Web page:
There’s been quite of lot of talk about the Living Wage recently. As members will probably be aware, States Departments, States-owned companies and States suppliers have to meet the Living Wage standard but there are wider questions about the private sector, especially those that provide a range of benefits, such as meals and accommodation.
There’s also a big question mark over the use of tips in the Living Wage. According to the Living Wage Foundation, whose guidelines Caritas (which runs our local Living Wage accreditation scheme) follow, tips CANNOT be used in Living Wage calculations.
We’re simply asking for some clarity from government and we hope it is forthcoming. At the end of April, we issued the following press release, which generated quite a bit of coverage in the local media:
JHA calls for clarity on Living Wage
The group representing hotels, restaurants, bars, cafes, campsites, serviced apartments, attractions, activity providers, suppliers, and transport and travel operators, and other industries associated with hospitality, is asking for a fuller debate on the Living Wage.
The particular circumstances of the industry mean that paying a Living Wage is not as straight forward as for other sectors. It is not uncommon for hospitality staff to have meals and accommodation provided as part of their package. They also often receive tips on top of their wages for providing excellent customer service.
JHA President Fiona Kerley said: “In order to keep costs as low as possible, which would otherwise have to be passed to the customer, hospitality businesses often feed and/or house their staff. That can provide a significant financial boost to staff, especially in Jersey where accommodation costs are high. I’m sure most people can appreciate how much better off they’d be if they didn’t have to buy food or pay rent or a mortgage.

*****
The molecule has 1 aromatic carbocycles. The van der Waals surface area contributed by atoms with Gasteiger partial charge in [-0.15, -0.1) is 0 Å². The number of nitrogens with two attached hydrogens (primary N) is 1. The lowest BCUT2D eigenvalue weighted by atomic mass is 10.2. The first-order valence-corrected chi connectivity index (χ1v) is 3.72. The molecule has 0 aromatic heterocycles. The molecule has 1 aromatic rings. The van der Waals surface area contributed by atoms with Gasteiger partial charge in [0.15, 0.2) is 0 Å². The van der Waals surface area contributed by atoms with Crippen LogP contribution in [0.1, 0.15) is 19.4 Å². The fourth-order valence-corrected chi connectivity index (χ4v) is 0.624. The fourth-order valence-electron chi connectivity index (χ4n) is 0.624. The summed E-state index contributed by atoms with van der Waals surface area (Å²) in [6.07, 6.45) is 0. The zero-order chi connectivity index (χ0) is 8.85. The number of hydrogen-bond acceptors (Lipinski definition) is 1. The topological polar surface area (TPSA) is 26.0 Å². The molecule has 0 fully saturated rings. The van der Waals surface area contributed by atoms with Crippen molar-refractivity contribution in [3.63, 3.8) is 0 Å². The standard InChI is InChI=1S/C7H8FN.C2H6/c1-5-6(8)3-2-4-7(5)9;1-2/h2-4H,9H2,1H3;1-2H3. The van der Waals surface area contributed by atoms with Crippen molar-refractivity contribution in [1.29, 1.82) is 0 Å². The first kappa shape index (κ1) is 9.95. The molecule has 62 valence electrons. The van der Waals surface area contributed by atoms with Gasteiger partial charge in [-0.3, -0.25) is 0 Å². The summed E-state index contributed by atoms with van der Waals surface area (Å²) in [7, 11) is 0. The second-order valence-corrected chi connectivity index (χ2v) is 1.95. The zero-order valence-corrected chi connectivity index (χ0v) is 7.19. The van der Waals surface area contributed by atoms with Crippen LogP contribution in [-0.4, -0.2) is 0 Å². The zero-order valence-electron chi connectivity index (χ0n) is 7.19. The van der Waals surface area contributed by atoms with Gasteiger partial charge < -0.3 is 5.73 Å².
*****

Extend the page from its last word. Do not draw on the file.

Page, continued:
“Some businesses also allow individual staff to keep the tips they receive, others pool tips to share among the team, while others might keep tips paid on a card but redistribute those paid with cash. This raises the question of whether tips should be included in Living Wage calculation because our understanding of the Caritas guidelines is that they shouldn’t be.
“We don’t want to see our hard-working employees becoming worse off because the Living Wage paid by their employer includes tips. That defeats its very purpose. Everything points to the fact that more needs to be done to set the parameters around the Living Wage. I can’t imagine many workers in Jersey would be happy to be paid the Living Wage if it actually meant they were worse off. What we need is full transparency and a common set of guidelines.
“To help inform the debate, we are in the process of commissioning a study into the value of various roles in our trade and the benefits they receive. We will be happy to feed this information into any States analysis to ensure that businesses aren’t penalised, and hardworking staff aren’t adversely affected by the rush to pay a seductive, but potentially negative, hourly rate.”